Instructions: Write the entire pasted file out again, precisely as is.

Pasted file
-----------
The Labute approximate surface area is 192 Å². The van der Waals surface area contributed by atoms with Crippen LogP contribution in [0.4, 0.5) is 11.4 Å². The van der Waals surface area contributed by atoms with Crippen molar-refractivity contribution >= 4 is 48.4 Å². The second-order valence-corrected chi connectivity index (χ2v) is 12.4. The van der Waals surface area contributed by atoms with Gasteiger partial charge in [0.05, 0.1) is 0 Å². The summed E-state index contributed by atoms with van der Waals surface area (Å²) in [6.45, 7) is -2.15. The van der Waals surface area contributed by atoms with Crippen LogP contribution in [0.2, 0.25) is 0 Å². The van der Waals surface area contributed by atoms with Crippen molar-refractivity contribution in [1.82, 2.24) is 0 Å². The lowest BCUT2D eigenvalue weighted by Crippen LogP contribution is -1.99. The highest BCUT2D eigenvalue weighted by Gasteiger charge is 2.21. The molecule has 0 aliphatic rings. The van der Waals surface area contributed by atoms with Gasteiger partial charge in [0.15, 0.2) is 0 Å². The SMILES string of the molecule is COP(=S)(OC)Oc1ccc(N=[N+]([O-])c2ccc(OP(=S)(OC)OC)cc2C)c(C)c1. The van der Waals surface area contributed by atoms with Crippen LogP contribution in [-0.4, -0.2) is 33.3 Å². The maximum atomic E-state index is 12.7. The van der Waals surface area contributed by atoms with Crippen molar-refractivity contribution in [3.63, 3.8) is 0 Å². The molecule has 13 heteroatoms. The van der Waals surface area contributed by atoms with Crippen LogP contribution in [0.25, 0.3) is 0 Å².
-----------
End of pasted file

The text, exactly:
The Labute approximate surface area is 192 Å². The van der Waals surface area contributed by atoms with Crippen LogP contribution in [0.4, 0.5) is 11.4 Å². The van der Waals surface area contributed by atoms with Crippen molar-refractivity contribution >= 4 is 48.4 Å². The second-order valence-corrected chi connectivity index (χ2v) is 12.4. The van der Waals surface area contributed by atoms with Gasteiger partial charge in [0.05, 0.1) is 0 Å². The summed E-state index contributed by atoms with van der Waals surface area (Å²) in [6.45, 7) is -2.15. The van der Waals surface area contributed by atoms with Crippen LogP contribution in [0.2, 0.25) is 0 Å². The van der Waals surface area contributed by atoms with Crippen molar-refractivity contribution in [1.82, 2.24) is 0 Å². The lowest BCUT2D eigenvalue weighted by Crippen LogP contribution is -1.99. The highest BCUT2D eigenvalue weighted by Gasteiger charge is 2.21. The molecule has 0 aliphatic rings. The van der Waals surface area contributed by atoms with Gasteiger partial charge in [0.15, 0.2) is 0 Å². The SMILES string of the molecule is COP(=S)(OC)Oc1ccc(N=[N+]([O-])c2ccc(OP(=S)(OC)OC)cc2C)c(C)c1. The van der Waals surface area contributed by atoms with Crippen LogP contribution in [-0.4, -0.2) is 33.3 Å². The maximum atomic E-state index is 12.7. The van der Waals surface area contributed by atoms with Crippen molar-refractivity contribution in [3.63, 3.8) is 0 Å². The molecule has 13 heteroatoms. The van der Waals surface area contributed by atoms with Crippen LogP contribution in [0.25, 0.3) is 0 Å².